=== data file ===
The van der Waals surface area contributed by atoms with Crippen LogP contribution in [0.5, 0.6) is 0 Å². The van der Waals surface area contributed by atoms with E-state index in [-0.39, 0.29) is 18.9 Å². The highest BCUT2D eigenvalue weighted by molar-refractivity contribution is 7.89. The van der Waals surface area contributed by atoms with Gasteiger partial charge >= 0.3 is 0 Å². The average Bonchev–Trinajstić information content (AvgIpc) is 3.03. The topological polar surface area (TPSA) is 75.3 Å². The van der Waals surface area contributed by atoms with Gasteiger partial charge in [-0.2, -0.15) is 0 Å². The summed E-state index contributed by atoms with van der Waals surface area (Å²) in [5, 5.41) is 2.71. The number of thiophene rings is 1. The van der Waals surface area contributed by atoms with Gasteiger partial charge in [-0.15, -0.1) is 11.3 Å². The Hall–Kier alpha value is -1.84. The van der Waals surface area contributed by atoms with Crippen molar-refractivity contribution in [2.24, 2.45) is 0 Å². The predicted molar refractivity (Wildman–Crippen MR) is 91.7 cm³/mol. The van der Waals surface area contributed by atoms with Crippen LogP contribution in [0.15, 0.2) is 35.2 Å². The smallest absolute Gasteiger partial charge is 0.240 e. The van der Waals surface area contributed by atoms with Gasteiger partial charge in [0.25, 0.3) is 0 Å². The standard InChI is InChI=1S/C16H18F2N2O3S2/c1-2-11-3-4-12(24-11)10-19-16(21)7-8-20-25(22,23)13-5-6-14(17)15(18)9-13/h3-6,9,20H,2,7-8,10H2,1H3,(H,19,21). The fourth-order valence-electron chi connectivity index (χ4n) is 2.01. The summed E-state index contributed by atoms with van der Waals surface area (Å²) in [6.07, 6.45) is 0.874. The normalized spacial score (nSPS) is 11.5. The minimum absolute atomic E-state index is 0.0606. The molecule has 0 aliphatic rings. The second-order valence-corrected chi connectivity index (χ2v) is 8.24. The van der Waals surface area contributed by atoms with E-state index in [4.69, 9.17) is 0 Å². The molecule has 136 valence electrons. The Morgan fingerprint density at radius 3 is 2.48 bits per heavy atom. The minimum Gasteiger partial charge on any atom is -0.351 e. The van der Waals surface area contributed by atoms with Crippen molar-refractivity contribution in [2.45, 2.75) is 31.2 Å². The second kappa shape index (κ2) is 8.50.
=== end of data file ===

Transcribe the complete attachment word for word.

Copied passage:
The van der Waals surface area contributed by atoms with Crippen LogP contribution in [0.5, 0.6) is 0 Å². The van der Waals surface area contributed by atoms with E-state index in [-0.39, 0.29) is 18.9 Å². The highest BCUT2D eigenvalue weighted by molar-refractivity contribution is 7.89. The van der Waals surface area contributed by atoms with Gasteiger partial charge >= 0.3 is 0 Å². The average Bonchev–Trinajstić information content (AvgIpc) is 3.03. The topological polar surface area (TPSA) is 75.3 Å². The van der Waals surface area contributed by atoms with Gasteiger partial charge in [-0.2, -0.15) is 0 Å². The summed E-state index contributed by atoms with van der Waals surface area (Å²) in [5, 5.41) is 2.71. The number of thiophene rings is 1. The van der Waals surface area contributed by atoms with Gasteiger partial charge in [-0.15, -0.1) is 11.3 Å². The Hall–Kier alpha value is -1.84. The van der Waals surface area contributed by atoms with Crippen molar-refractivity contribution in [2.24, 2.45) is 0 Å². The predicted molar refractivity (Wildman–Crippen MR) is 91.7 cm³/mol. The van der Waals surface area contributed by atoms with Crippen LogP contribution in [0.15, 0.2) is 35.2 Å². The smallest absolute Gasteiger partial charge is 0.240 e. The van der Waals surface area contributed by atoms with Gasteiger partial charge in [0.25, 0.3) is 0 Å². The standard InChI is InChI=1S/C16H18F2N2O3S2/c1-2-11-3-4-12(24-11)10-19-16(21)7-8-20-25(22,23)13-5-6-14(17)15(18)9-13/h3-6,9,20H,2,7-8,10H2,1H3,(H,19,21). The fourth-order valence-electron chi connectivity index (χ4n) is 2.01. The summed E-state index contributed by atoms with van der Waals surface area (Å²) in [6.07, 6.45) is 0.874. The normalized spacial score (nSPS) is 11.5. The minimum absolute atomic E-state index is 0.0606. The molecule has 0 aliphatic rings. The second-order valence-corrected chi connectivity index (χ2v) is 8.24. The van der Waals surface area contributed by atoms with E-state index in [4.69, 9.17) is 0 Å². The molecule has 136 valence electrons. The Morgan fingerprint density at radius 3 is 2.48 bits per heavy atom. The minimum Gasteiger partial charge on any atom is -0.351 e. The van der Waals surface area contributed by atoms with Crippen molar-refractivity contribution in [2.45, 2.75) is 31.2 Å². The second kappa shape index (κ2) is 8.50.